Physical Therapy (PT) is a medical practice that aids in joint mobility, muscle strengthening, and pain relief. PT may be prescribed for acute and chronic conditions depending on the client’s health needs. It is performed by skilled Physical Therapists, who are trained in manual therapies like range-of-motion, massage, mobilization, and more. WebMD comments on PT mentioning, “Physical therapy nearly always involves exercise of some kind that is specifically designed for your injury, illness, condition, or to help prevent future health problems.” WebMD also mentions how PT has positive influences in rehabilitation and prevention of injury.
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Arthritis is inflammation of the joints commonly presenting as joint stiffness, pain, and tenderness. Arthritis can exacerbate during climate changes particularly in cold winters and hot summer days. The Arthritis Foundation references a clinical study on climate temperature and joint pain, “In 2007, researchers at Tufts University in Boston reported that every 10-degree drop in temperature corresponded with an incremental increase in arthritis pain. Increasing barometric pressure was also a pain trigger in the Tufts study.” Climate changes can result in arthritis flares presenting sudden pain and inflammation. Managing arthritis extends beyond pharmacological agents. Pain medications and anti-inflammatory agents are often prescribed to manage symptoms, yet many carry potential side effects. With the guidance of healthcare professionals clients can also benefit from natural therapies.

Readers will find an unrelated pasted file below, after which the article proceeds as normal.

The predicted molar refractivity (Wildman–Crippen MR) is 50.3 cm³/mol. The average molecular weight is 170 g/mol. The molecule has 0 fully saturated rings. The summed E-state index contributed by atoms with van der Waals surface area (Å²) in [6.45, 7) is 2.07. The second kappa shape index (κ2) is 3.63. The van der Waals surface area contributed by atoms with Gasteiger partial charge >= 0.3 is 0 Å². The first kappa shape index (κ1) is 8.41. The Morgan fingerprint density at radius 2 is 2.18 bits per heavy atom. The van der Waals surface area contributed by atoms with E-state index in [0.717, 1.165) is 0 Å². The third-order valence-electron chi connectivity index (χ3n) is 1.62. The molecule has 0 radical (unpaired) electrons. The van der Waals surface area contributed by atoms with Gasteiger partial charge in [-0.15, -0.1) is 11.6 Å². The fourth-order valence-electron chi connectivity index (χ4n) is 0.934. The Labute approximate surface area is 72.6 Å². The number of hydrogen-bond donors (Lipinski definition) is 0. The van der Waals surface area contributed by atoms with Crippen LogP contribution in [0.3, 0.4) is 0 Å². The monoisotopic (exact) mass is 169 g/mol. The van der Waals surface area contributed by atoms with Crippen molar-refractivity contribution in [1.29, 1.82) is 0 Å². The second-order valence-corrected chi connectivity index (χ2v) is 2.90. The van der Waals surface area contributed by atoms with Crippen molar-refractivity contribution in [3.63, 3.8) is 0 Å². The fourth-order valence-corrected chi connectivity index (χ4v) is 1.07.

Kids Get Arthritis Too – a division of The Arthritis Foundation supports an average of 300,000 children and families with juvenile arthritis. The foundation comments on juvenile arthritis stating, “Juvenile arthritis actually is an umbrella term for a number of childhood diseases affecting the joints and musculoskeletal system.” The National Institute of Arthritis and Musculoskeletal and Skin Diseases defines juvenile arthritis (JA) as childhood arthritis causing joint stiffness, pain, and swelling. JA is an autoimmune disease, in which the body’s immune system attacks healthy tissues and cells mistaking them as foreign invaders. Extended damage by the immune system can lead to altered bone growth and joint deformities in children.
Common Types of Juvenile Arthritis Outlined by the Kids Get Arthritis Too Organization:
1. Juvenile Idiopathic Arthritis (JIA): This is the most common form of JA, manifesting before the age of 16 and affecting one or more joints in the body. Joint swelling averages for at least six weeks. Other manifestations include muscle tightening, bone damage, and altered growth.